How it all Started
Music runs deep in the history of my family. My father, grandfather, great grandfather, uncle, and cousin were all trumpet players. It’s something that came to me naturally, and by the time high school ended, I was already an accomplished musician.
After High school graduation in 1996, the most logical path seemed to pursue a career as a music teacher. In the fall after graduating, I became a music education major, but it didn’t take long for me to realize I wasn’t where I belonged.
It’s funny how history has a way of repeating itself; my grandfather left college to enlist during World War II, similarly to my grandfather (but for decidedly different reasons) two years into my own college experience, I realized the academic life wasn’t for me. I wanted to play music, not study it.
Back to Basics and The Call to Serve
In 1998 after realizing school wasn’t for me, I auditioned for the Army Band, after passing that audition, I traveled to Fort Jackson, South Carolina for basic training. My role as a trumpet player in the Army Band was a way for me to keep my passion alive and serve my country through music.
History repeated itself yet again in 2018; my son decided, after graduating high school, to follow in my footsteps and enlist upon graduation, where he proudly served in the 101st Airborne Division at Ft. Campbell, Kentucky. He is currently using his GI bill to attend the University of Pittsburgh.
September 11th and Its Aftermath
I was serving in Fort Huachuca, Arizona, with the 36th Army Band when the September 11th, 2001, attacks happened. The events of 9/11 changed the world, and they certainly transformed the nature of our performances. Music became a tribute to the brave, and a way to raise morale during the toughest times.
The Transformation from Military Life to Sales Success
By 2004, after tours in Southwest and Central Asia and being honorably discharged, I began transitioning into the civilian world. With no degree but plenty of grit, I took on the challenge headfirst.
Sales seemed the best place to channel my army-instilled discipline, and I wanted unlimited earning potential. I knew if I worked hard, I could make a good living.
I began reaching out to automotive dealerships before I even moved back home, and one of them agreed to have a job waiting for me when I got out; it was Diehl Automotive in Butler, PA.
A Journey of Endurance and Entrepreneurship
Today, after two decades of success in automotive, and running multiple franchise dealerships, I wear multiple hats – I’m a partner in Think Ad Group, a marketing company that specializes in helping dealerships succeed. I’m the founder of SALT Automotive, a finance & insurance agency that also services the automotive space and I’ve recently taken on a leadership role as VP of Sales at The Atticus Group. The Atticus Group helps small to medium-sized businesses retain their employees by helping them design plans to fuel growth, loyalty, and legacy.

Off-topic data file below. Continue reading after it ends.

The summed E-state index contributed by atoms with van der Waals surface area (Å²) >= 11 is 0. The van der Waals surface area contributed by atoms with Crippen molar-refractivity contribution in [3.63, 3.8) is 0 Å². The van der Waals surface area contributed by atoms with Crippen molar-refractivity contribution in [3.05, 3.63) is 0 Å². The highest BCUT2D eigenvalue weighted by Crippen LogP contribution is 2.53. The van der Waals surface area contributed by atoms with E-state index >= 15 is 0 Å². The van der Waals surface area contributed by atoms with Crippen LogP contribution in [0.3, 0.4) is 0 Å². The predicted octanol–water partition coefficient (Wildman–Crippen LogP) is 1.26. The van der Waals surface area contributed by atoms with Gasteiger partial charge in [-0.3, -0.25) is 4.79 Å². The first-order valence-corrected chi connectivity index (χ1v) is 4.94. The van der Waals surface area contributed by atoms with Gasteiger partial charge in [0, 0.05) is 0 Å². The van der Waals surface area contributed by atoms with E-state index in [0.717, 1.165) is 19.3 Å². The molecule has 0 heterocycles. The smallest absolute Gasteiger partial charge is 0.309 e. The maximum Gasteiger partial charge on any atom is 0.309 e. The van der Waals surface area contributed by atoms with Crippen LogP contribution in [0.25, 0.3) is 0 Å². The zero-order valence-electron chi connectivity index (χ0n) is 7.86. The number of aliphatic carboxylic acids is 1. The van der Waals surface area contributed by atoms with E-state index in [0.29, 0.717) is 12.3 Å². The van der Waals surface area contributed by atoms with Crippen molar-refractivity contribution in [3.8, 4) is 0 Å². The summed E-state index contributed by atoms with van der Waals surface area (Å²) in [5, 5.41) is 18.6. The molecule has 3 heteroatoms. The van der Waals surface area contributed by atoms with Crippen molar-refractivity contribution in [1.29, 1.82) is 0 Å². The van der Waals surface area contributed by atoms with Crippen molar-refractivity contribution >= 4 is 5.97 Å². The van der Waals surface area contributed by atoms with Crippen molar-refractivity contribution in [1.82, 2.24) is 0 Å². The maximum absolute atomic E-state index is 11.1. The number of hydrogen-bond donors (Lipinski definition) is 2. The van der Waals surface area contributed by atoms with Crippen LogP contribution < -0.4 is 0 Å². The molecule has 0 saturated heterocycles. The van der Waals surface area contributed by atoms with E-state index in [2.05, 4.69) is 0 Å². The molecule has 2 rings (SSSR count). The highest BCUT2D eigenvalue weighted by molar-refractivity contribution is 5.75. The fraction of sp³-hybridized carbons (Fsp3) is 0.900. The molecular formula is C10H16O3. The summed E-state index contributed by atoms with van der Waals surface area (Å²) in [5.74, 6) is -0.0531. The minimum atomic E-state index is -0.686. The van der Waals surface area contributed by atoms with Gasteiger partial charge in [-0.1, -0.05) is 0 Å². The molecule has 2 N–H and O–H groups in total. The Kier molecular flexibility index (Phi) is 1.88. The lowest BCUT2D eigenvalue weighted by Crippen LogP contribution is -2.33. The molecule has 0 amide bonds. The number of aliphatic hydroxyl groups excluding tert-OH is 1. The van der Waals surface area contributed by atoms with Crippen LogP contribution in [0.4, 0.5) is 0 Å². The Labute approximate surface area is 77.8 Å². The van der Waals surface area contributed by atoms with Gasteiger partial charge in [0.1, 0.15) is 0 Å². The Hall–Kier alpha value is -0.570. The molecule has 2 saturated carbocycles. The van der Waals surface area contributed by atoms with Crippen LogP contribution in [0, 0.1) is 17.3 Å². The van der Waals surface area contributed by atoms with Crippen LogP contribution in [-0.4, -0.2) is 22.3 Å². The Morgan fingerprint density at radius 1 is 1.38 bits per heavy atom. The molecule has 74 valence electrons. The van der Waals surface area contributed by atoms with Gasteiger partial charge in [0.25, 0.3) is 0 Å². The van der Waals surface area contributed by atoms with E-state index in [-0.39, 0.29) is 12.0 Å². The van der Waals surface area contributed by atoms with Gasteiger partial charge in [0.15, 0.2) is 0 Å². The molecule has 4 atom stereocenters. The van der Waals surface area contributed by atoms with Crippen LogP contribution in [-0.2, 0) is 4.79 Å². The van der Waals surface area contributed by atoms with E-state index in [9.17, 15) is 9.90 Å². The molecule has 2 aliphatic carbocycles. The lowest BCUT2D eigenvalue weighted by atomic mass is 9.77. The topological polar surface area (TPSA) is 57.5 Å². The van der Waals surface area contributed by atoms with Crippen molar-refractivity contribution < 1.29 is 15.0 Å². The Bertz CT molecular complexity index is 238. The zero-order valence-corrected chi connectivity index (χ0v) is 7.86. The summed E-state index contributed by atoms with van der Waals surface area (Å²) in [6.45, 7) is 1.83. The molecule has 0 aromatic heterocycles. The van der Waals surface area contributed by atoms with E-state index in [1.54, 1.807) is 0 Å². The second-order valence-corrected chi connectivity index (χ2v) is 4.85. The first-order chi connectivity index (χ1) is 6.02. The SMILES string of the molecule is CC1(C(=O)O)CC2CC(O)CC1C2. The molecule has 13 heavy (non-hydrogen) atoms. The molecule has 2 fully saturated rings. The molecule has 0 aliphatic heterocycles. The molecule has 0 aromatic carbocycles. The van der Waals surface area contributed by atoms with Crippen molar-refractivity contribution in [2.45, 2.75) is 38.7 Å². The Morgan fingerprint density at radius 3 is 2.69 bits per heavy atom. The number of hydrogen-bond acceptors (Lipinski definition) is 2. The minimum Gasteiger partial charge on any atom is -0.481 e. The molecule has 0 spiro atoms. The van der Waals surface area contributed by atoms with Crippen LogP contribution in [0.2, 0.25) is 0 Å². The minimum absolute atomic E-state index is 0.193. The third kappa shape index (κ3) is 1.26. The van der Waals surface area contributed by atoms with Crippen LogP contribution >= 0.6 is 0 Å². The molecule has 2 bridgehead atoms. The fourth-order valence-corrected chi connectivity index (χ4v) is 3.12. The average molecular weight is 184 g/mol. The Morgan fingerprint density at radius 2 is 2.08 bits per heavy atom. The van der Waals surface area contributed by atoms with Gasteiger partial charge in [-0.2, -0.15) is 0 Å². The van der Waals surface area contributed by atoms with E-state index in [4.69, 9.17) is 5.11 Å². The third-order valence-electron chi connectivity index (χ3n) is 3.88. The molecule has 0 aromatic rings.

My days now involve more than just sales. I’ve found several causes very close to my heart, thanks to my wife and her passion for giving back. I help her with a non-profit, Robins Home; they are a shelter that provides support to homeless female veterans and their children.
Seeing fellow vets struggle, I’m reminded that the return to civilian life can leave scars too deep for some. In the face of rising homelessness among women veterans, giving back feels not just important, but necessary.
Still Strumming through Music
Though my trumpet-playing days are behind me, I’ve swapped brass for strings, playing guitar daily. It’s my stress reliever and solace after a long day. I even jam in a classic rock cover band, and my collection of guitars is a testament to that enduring love of music.
I wouldn’t have the success I have had in my career without the discipline and drive I learned from the Army. When I enlisted at 21 years old, I was not athletic; I was out of shape and overweight, and I was older than most other soldiers. Every physical demand that I was challenged with in basic training and beyond taught me that intestinal fortitude, pain, and determination, could get me where I needed to be.
As I share this story with you, I think about what Veterans Day means to me. It’s a time to pay tribute to all who have served, the cooks, the medics, the infantryman and women, the Navy Seals and Army Rangers, and the Military Bandsman! To all that have volunteered to serve, I say thanks!
We have the power to make a difference, whether it’s through our careers, our hobbies, or our willingness to lend a hand. For any veterans out there wondering about their next chapter, know that there’s a world of opportunity waiting for you.
And to everyone, remember that the path to fulfillment is rarely straight – but it’s always worth traveling.
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